The AP must have picked up on our conversation here about shrinking cities and the otherworldly beauty of desolated urban landscapes. They have a profile and photo essay of the desolate communities found in Cincinnati, Ohio’s Over-the-Rhine neighborhood, Buffalo, NY, and Flint, MI. Cincinnati is following Baltimore, MD in its effort to transform abandon row homes into luxury condominiums. Flint is looking at demolishing existing homes and engineering a smaller, more manageable city. In Buffalo it seems that residents are trying to manage the best they can.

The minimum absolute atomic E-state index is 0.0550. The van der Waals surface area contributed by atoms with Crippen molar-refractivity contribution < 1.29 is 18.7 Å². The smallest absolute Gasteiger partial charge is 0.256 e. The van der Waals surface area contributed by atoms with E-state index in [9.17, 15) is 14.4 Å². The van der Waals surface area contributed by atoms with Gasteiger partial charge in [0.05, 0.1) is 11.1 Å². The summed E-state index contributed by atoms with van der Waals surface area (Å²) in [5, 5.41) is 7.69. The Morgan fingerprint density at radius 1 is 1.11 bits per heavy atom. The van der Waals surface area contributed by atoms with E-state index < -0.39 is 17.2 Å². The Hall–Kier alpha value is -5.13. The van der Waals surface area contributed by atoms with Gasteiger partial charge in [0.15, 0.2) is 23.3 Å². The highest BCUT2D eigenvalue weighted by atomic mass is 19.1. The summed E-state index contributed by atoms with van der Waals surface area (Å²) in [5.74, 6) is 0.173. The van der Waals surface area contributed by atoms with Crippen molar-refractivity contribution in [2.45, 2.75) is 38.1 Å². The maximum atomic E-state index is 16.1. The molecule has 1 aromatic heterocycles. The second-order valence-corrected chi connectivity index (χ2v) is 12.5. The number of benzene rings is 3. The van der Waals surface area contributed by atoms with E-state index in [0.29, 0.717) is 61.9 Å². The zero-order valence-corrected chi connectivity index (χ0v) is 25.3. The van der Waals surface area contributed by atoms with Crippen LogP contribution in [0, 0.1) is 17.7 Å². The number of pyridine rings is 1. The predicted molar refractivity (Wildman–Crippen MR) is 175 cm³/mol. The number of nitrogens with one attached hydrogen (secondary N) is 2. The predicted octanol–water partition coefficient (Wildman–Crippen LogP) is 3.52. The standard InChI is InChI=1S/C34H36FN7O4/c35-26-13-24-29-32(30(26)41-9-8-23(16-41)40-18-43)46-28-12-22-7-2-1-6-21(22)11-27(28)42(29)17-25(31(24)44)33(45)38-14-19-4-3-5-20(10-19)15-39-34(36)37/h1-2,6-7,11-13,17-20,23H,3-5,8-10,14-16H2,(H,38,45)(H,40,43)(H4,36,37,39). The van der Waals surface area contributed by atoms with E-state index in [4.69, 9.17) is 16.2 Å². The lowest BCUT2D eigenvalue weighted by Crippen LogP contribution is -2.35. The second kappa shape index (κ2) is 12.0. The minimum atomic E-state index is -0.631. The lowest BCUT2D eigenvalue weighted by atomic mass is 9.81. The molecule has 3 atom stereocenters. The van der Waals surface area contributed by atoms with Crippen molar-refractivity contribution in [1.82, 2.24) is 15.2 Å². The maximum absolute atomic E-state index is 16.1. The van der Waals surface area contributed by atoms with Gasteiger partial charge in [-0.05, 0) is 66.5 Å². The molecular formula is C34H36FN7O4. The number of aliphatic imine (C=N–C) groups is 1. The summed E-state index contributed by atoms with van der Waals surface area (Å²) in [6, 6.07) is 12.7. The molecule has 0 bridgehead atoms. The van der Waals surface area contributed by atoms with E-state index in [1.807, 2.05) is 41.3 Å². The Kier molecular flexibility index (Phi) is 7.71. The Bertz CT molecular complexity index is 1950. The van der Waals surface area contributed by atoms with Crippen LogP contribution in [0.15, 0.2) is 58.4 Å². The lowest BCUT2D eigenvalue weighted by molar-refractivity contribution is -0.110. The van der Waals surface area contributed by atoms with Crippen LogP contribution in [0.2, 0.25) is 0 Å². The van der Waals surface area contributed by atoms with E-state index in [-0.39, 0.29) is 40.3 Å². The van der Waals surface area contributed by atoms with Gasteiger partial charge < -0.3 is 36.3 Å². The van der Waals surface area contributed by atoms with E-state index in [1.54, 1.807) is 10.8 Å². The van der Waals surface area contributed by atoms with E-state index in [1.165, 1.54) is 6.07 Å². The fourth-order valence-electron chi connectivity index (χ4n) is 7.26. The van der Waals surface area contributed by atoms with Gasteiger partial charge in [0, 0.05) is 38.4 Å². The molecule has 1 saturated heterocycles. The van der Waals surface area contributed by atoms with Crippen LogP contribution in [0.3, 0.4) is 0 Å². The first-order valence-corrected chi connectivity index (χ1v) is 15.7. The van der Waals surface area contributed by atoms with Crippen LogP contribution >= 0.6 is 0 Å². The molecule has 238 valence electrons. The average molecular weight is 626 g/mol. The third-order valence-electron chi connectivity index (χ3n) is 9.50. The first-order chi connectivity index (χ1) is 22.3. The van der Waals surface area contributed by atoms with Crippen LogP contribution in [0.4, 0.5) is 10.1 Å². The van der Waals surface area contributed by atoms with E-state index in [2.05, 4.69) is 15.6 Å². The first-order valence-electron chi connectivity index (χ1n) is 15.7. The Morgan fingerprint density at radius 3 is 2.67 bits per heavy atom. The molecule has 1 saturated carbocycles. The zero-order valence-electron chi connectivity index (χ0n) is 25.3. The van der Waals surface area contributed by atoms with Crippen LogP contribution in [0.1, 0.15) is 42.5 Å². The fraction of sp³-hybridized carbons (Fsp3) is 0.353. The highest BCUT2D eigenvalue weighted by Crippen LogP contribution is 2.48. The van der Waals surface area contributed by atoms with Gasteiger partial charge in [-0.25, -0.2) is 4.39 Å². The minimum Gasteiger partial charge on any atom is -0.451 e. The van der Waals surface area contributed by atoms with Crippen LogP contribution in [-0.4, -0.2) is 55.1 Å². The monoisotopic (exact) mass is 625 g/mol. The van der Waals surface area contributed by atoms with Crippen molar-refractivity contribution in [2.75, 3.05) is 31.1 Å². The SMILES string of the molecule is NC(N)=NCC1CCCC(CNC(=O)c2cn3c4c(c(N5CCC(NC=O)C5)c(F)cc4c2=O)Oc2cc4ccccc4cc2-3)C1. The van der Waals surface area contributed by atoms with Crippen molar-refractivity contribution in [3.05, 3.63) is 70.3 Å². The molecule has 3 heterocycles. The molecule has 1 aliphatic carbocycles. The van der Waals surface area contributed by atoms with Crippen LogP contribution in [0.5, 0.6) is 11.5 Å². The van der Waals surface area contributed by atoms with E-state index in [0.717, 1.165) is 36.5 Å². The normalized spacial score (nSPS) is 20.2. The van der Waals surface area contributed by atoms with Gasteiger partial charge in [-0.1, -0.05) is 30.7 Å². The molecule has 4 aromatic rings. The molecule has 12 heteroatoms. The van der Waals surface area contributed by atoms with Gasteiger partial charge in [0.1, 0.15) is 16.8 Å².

It is not clear what should be done with urban areas eviscerated by white flight, suburbanism, and the decline of the automobile industry. Local governments should resist the urge to squeeze out the urban poor in favor of yuppies seeking a trendy row house, but what of sprawling suburban areas where wood-frame houses have not held up? Should they be slated for the bulldozer as the row homes previously were?
It seems as if the conversation has finally been brought to the fore by the current housing crisis. Perhaps today’s urbanism will also bring about a synthesis of the need for affordable housing and urban renewal. If not, there certainly will be more neighborhoods like Over-the-Rhine as industries rise and fall and economies boom and bust.
(For contrast, the recent list of the nation’s wealthiest communities— suburbs all.)
-Michael E. van Landingham